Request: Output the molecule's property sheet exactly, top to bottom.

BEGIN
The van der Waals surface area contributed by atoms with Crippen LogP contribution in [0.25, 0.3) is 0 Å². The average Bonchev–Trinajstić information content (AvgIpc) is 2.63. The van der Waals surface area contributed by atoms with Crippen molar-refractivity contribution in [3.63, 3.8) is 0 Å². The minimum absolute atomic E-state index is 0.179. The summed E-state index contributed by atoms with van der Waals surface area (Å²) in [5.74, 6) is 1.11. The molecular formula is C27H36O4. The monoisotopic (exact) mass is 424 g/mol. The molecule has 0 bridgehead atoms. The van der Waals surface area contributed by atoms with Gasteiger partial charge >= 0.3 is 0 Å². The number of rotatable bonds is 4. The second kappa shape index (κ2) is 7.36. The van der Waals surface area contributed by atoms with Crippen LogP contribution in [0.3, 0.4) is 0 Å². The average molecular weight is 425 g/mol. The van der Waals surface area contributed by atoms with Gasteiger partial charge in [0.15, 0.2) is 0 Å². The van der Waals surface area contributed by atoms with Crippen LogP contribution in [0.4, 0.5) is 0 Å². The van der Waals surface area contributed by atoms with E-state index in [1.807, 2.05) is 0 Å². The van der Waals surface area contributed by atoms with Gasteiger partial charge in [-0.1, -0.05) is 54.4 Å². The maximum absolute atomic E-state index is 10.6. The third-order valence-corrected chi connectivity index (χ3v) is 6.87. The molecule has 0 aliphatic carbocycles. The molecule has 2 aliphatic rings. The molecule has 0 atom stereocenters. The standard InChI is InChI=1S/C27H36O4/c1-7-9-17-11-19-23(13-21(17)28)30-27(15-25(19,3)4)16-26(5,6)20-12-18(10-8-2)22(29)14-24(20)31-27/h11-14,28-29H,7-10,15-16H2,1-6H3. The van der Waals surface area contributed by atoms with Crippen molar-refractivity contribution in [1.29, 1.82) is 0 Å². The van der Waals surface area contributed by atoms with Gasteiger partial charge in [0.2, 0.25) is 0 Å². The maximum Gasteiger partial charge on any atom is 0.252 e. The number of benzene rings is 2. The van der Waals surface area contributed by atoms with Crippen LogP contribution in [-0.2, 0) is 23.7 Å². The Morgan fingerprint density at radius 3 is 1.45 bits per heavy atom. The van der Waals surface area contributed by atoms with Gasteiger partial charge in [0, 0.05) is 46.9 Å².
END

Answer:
The van der Waals surface area contributed by atoms with Crippen LogP contribution in [0.25, 0.3) is 0 Å². The average Bonchev–Trinajstić information content (AvgIpc) is 2.63. The van der Waals surface area contributed by atoms with Crippen molar-refractivity contribution in [3.63, 3.8) is 0 Å². The minimum absolute atomic E-state index is 0.179. The summed E-state index contributed by atoms with van der Waals surface area (Å²) in [5.74, 6) is 1.11. The molecular formula is C27H36O4. The monoisotopic (exact) mass is 424 g/mol. The molecule has 0 bridgehead atoms. The van der Waals surface area contributed by atoms with Gasteiger partial charge >= 0.3 is 0 Å². The number of rotatable bonds is 4. The second kappa shape index (κ2) is 7.36. The van der Waals surface area contributed by atoms with Crippen LogP contribution in [0.3, 0.4) is 0 Å². The average molecular weight is 425 g/mol. The van der Waals surface area contributed by atoms with Gasteiger partial charge in [0.15, 0.2) is 0 Å². The van der Waals surface area contributed by atoms with Crippen LogP contribution in [0.4, 0.5) is 0 Å². The van der Waals surface area contributed by atoms with E-state index in [1.807, 2.05) is 0 Å². The van der Waals surface area contributed by atoms with Gasteiger partial charge in [-0.1, -0.05) is 54.4 Å². The maximum absolute atomic E-state index is 10.6. The third-order valence-corrected chi connectivity index (χ3v) is 6.87. The molecule has 0 aliphatic carbocycles. The molecule has 2 aliphatic rings. The molecule has 0 atom stereocenters. The standard InChI is InChI=1S/C27H36O4/c1-7-9-17-11-19-23(13-21(17)28)30-27(15-25(19,3)4)16-26(5,6)20-12-18(10-8-2)22(29)14-24(20)31-27/h11-14,28-29H,7-10,15-16H2,1-6H3. The van der Waals surface area contributed by atoms with Crippen molar-refractivity contribution in [1.29, 1.82) is 0 Å². The van der Waals surface area contributed by atoms with Gasteiger partial charge in [0.2, 0.25) is 0 Å². The maximum Gasteiger partial charge on any atom is 0.252 e. The number of benzene rings is 2. The van der Waals surface area contributed by atoms with Crippen LogP contribution in [-0.2, 0) is 23.7 Å². The Morgan fingerprint density at radius 3 is 1.45 bits per heavy atom. The van der Waals surface area contributed by atoms with Gasteiger partial charge in [0, 0.05) is 46.9 Å².